BY the end of October, all elementary and secondary schools in Slovakia will have at least one fully equipped computer room, thanks to the "Computers for schools" project, which is now in its final stage.
The project's history goes back to July 2002, when the Education Ministry and Slovak Telecom signed a cooperation agreement to establish "e-Slovakia," a programme to spread information technologies throughout the country. Both sides agreed to equip elementary and secondary schools with internet access before the end of 2004.
"Our project faced a critical barrier in that the technology we had to work with at the various schools was outdated, insufficient, or non-existent. More than half of the schools did not have a single computer," Radoslav Bielka, the spokesman for Slovak Telecom, told The Slovak Spectator.
Thus German Deutsche Telekom, the majority shareholder of Slovak Telecom, decided in January 2004 to donate the necessary infrastructure to schools. The donation amounted to Sk1 billion (€20 million) in computers and peripherals.
Each of 3,500-plus schools registered at the Education Ministry, including special schools for disabled children, was targeted for the addition of a computer room and internet connection. For many schools, mainly in poorer Slovak regions, this was the only chance to access equipment so that students could learn or improve their computer skills.
According to Slovak Telecom, before the project started, the ratio of computers to students was 1:130. In the EU15 countries, it is about 1:20, and this number should decrease to 1:15 by 2005. "Computers for schools" is expected to bring the Slovakia ratio down to 1:30.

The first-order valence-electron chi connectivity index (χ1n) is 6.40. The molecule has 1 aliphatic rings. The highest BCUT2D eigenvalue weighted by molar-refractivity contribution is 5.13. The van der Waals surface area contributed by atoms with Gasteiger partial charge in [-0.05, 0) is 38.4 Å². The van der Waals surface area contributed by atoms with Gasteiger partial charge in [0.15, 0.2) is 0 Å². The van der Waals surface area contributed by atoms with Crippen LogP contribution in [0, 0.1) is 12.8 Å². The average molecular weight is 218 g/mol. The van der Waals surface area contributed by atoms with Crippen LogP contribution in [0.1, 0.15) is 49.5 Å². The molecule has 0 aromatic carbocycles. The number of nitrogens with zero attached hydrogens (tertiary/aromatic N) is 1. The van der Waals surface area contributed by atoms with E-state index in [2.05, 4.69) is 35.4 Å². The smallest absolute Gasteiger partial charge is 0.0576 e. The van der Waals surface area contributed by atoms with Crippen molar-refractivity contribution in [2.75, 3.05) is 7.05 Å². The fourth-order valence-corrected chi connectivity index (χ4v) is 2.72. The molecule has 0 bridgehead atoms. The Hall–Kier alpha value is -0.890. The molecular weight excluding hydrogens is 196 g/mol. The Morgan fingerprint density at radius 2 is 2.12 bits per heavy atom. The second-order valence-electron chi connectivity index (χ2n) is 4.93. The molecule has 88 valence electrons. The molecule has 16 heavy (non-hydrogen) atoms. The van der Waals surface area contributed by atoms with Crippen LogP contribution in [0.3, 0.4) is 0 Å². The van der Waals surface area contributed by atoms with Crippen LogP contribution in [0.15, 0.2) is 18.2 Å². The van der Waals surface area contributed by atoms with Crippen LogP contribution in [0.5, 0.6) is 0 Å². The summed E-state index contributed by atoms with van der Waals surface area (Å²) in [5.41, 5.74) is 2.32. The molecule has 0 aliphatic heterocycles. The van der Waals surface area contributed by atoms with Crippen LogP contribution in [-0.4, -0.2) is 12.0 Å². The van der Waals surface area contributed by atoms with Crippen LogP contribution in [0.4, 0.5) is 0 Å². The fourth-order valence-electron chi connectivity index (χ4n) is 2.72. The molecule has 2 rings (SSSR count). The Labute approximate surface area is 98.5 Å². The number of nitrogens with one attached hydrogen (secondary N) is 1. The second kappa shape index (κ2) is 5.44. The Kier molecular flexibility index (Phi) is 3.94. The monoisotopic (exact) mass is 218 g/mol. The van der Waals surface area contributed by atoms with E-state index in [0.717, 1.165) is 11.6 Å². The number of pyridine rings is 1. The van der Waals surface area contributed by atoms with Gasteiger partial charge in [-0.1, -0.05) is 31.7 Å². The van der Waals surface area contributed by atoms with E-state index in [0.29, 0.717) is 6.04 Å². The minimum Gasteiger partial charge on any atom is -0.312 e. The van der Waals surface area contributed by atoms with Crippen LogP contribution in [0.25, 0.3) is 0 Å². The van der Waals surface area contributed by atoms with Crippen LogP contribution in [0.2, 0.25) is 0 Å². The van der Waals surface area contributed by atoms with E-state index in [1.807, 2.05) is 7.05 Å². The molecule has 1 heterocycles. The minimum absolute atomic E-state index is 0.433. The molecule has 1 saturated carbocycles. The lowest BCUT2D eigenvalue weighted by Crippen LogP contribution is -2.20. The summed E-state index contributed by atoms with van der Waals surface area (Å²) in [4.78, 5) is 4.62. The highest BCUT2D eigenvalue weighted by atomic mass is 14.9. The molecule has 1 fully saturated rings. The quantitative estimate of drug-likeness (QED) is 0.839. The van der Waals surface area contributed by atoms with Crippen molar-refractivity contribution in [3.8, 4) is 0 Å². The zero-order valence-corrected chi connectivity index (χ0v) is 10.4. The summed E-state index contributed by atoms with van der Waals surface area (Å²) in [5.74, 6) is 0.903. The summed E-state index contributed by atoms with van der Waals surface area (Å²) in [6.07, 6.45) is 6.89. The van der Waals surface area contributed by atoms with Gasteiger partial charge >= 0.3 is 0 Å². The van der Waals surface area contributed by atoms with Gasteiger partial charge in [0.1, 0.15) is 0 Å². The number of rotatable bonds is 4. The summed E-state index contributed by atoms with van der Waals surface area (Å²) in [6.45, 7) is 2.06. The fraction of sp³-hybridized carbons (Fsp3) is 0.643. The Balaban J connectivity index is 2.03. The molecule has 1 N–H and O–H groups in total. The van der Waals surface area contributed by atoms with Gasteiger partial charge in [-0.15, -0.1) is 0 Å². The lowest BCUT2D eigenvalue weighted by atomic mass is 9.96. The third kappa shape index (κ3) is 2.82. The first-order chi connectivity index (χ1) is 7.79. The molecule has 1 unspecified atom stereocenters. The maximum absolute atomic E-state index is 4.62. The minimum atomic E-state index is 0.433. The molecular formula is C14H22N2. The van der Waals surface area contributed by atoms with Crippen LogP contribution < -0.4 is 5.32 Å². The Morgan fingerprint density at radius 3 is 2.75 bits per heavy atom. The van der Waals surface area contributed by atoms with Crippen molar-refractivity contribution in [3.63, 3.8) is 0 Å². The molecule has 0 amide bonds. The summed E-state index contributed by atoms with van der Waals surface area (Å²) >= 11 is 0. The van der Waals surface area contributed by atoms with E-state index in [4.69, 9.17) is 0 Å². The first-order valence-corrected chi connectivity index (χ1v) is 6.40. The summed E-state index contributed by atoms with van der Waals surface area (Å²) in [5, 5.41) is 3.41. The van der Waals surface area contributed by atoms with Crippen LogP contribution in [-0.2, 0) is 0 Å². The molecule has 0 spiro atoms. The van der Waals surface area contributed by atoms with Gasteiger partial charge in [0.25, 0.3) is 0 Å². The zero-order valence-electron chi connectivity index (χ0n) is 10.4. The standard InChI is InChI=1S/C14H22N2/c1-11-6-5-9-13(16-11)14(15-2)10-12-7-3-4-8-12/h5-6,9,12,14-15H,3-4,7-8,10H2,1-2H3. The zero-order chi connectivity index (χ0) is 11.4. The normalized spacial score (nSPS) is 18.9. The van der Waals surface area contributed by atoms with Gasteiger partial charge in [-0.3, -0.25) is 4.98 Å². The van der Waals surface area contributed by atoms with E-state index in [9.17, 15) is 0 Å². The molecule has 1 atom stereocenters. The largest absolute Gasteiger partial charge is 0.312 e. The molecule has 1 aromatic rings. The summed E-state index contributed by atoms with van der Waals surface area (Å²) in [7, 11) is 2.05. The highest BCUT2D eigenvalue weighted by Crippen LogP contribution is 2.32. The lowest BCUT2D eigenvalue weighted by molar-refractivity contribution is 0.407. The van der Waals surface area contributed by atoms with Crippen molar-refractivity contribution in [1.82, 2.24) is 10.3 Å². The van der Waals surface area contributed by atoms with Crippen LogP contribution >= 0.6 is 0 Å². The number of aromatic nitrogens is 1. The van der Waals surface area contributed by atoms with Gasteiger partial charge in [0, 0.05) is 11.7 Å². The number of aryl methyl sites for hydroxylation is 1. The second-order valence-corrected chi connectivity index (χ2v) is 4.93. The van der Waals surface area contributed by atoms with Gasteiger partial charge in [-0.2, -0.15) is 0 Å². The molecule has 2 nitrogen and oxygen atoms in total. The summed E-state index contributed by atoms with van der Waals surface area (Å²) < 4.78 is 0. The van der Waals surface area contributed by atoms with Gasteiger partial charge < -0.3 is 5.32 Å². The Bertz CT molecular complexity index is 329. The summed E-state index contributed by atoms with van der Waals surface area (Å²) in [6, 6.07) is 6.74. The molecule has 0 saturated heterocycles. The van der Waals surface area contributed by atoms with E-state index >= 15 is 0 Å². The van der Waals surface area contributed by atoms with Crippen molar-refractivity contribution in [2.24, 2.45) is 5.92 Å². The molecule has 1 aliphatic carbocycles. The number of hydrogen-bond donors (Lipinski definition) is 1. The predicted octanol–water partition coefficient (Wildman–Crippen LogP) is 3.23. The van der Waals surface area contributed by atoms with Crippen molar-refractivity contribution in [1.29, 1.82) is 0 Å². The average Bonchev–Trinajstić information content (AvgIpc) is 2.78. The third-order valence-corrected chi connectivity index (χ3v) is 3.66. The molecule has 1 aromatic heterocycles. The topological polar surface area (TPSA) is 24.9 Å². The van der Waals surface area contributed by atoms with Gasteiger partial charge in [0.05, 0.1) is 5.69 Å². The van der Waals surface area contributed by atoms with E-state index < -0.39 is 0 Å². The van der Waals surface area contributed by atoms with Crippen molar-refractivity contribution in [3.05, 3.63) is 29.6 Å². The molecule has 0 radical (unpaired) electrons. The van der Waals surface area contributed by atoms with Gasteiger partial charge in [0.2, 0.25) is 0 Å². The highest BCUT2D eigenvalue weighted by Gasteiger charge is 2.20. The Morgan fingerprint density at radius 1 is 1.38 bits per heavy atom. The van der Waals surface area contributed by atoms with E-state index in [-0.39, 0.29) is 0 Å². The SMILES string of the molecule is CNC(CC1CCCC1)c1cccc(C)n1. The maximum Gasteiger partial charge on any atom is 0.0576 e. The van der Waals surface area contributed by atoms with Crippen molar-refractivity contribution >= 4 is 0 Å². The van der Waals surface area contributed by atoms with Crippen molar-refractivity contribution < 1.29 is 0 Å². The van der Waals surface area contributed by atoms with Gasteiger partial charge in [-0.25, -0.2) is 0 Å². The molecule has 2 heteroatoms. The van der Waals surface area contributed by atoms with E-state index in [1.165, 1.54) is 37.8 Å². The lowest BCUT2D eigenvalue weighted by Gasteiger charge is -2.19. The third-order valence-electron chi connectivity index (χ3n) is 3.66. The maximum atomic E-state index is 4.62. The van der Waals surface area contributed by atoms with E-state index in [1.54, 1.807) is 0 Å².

The project is running ahead of schedule. The original completion date was set for the end of 2004.
As a minority shareholder of Slovak Telecom, the Transportation, Post and Telecommunications Ministry helped coordinate of the project.
"I welcome the activity of Deutsche Telekom and Slovak Telecom in securing the development of information technologies in Slovakia. We support this project because investment in students will provide returns many times over," Transportation and Telecommunications Minister Pavol Prokopovič told the press.
Each school is equipped with six IBM computers (five for students and one for teachers), a network hub, and one printer, scanner and drawing tablet. The computers run Microsoft Windows XP Professional SK and Microsoft Office 2003 SK.
Altogether, more than 22,000 computers will be deployed. HT Computers managed the hardware procurement, which was carried out by international tender. Slovak Telecom is securing internet access, and the Education Ministry is paying for the connection fee. Each school had only one duty: reserve a special room for the purpose of computer training, and ensure that it was secure against theft. In some cases, bars were installed across windows.
Slovak Telecom and HT Computers coordinated delivery and installation of the equipment and network service according to a specific timetable. The first shipments took place in April 2004. Since then, 200 schools per week have been equipped.
Slovak Telecom says that the project did not aim to provide schools with a complete set of information technologies. Rather, the project was to offer all schools an equal base for learning.
According to the company's press release: "It is a one-time support project, a gift that will help each school to make the initial step, which is the most important one as well as the most difficult one. Upgrading technology is a time-consuming and costly process that requires support from the government and state."
Slovak Telecom announced that it would host competitions for schools in which students would demonstrate their new skills. Categories include the best student e-magazine and the most inventive school report card.
11. Oct 2004 at 0:00 | Marta Ďurianová